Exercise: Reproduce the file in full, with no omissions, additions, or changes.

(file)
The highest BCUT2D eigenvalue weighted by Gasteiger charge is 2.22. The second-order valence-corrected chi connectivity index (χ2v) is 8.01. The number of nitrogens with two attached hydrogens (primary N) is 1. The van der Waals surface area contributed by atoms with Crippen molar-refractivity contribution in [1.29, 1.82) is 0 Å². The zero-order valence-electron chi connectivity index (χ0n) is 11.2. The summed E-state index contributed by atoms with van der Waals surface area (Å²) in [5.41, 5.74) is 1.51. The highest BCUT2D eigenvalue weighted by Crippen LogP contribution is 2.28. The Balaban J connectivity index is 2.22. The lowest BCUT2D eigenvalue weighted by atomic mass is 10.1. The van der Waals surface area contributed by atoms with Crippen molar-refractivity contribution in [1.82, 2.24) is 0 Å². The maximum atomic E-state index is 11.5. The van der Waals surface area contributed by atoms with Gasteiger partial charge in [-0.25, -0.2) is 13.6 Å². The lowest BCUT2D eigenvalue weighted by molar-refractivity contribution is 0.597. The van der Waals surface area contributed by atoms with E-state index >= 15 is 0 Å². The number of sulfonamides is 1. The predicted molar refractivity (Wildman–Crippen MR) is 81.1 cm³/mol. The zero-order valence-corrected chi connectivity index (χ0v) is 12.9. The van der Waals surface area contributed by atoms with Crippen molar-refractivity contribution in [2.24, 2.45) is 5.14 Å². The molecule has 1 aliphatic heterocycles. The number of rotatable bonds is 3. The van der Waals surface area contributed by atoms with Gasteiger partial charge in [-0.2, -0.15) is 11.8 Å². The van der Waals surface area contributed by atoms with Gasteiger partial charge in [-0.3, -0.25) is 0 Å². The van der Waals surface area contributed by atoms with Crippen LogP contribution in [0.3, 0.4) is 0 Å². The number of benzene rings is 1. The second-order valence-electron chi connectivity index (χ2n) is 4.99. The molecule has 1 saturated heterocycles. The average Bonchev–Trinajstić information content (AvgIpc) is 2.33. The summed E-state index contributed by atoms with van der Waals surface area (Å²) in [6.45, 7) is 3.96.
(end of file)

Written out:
The highest BCUT2D eigenvalue weighted by Gasteiger charge is 2.22. The second-order valence-corrected chi connectivity index (χ2v) is 8.01. The number of nitrogens with two attached hydrogens (primary N) is 1. The van der Waals surface area contributed by atoms with Crippen molar-refractivity contribution in [1.29, 1.82) is 0 Å². The zero-order valence-electron chi connectivity index (χ0n) is 11.2. The summed E-state index contributed by atoms with van der Waals surface area (Å²) in [5.41, 5.74) is 1.51. The highest BCUT2D eigenvalue weighted by Crippen LogP contribution is 2.28. The Balaban J connectivity index is 2.22. The lowest BCUT2D eigenvalue weighted by atomic mass is 10.1. The van der Waals surface area contributed by atoms with Crippen molar-refractivity contribution in [1.82, 2.24) is 0 Å². The maximum atomic E-state index is 11.5. The van der Waals surface area contributed by atoms with Gasteiger partial charge in [-0.25, -0.2) is 13.6 Å². The lowest BCUT2D eigenvalue weighted by molar-refractivity contribution is 0.597. The van der Waals surface area contributed by atoms with E-state index >= 15 is 0 Å². The number of sulfonamides is 1. The predicted molar refractivity (Wildman–Crippen MR) is 81.1 cm³/mol. The zero-order valence-corrected chi connectivity index (χ0v) is 12.9. The van der Waals surface area contributed by atoms with Crippen molar-refractivity contribution in [2.24, 2.45) is 5.14 Å². The molecule has 1 aliphatic heterocycles. The number of rotatable bonds is 3. The van der Waals surface area contributed by atoms with Gasteiger partial charge in [-0.2, -0.15) is 11.8 Å². The van der Waals surface area contributed by atoms with Gasteiger partial charge in [-0.3, -0.25) is 0 Å². The van der Waals surface area contributed by atoms with Crippen LogP contribution in [0.3, 0.4) is 0 Å². The number of benzene rings is 1. The second-order valence-electron chi connectivity index (χ2n) is 4.99. The molecule has 1 saturated heterocycles. The average Bonchev–Trinajstić information content (AvgIpc) is 2.33. The summed E-state index contributed by atoms with van der Waals surface area (Å²) in [6.45, 7) is 3.96.